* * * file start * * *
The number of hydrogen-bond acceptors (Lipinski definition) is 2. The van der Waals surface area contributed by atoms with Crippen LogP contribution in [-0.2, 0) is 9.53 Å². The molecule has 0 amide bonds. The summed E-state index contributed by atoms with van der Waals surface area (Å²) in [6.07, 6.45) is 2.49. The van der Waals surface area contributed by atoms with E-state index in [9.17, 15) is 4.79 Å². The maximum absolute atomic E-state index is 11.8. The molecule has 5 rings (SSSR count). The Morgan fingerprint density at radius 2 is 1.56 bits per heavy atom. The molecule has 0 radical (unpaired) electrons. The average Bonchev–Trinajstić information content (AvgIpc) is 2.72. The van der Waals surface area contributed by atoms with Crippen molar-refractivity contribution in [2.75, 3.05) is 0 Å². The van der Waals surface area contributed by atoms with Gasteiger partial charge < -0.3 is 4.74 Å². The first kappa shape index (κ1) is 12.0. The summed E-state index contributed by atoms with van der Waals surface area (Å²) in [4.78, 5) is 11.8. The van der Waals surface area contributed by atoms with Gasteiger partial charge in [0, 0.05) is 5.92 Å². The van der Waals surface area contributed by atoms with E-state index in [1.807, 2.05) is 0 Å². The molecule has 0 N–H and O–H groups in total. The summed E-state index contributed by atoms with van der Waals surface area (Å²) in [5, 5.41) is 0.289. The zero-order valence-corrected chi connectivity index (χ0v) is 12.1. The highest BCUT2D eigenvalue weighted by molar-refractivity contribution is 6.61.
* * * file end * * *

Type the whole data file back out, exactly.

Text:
The number of hydrogen-bond acceptors (Lipinski definition) is 2. The van der Waals surface area contributed by atoms with Crippen LogP contribution in [-0.2, 0) is 9.53 Å². The molecule has 0 amide bonds. The summed E-state index contributed by atoms with van der Waals surface area (Å²) in [6.07, 6.45) is 2.49. The van der Waals surface area contributed by atoms with E-state index in [9.17, 15) is 4.79 Å². The maximum absolute atomic E-state index is 11.8. The molecule has 5 rings (SSSR count). The Morgan fingerprint density at radius 2 is 1.56 bits per heavy atom. The molecule has 0 radical (unpaired) electrons. The average Bonchev–Trinajstić information content (AvgIpc) is 2.72. The van der Waals surface area contributed by atoms with Crippen molar-refractivity contribution in [2.75, 3.05) is 0 Å². The van der Waals surface area contributed by atoms with Gasteiger partial charge < -0.3 is 4.74 Å². The first kappa shape index (κ1) is 12.0. The summed E-state index contributed by atoms with van der Waals surface area (Å²) in [4.78, 5) is 11.8. The van der Waals surface area contributed by atoms with Gasteiger partial charge in [0, 0.05) is 5.92 Å². The van der Waals surface area contributed by atoms with E-state index in [1.807, 2.05) is 0 Å². The molecule has 0 N–H and O–H groups in total. The summed E-state index contributed by atoms with van der Waals surface area (Å²) in [5, 5.41) is 0.289. The zero-order valence-corrected chi connectivity index (χ0v) is 12.1. The highest BCUT2D eigenvalue weighted by molar-refractivity contribution is 6.61.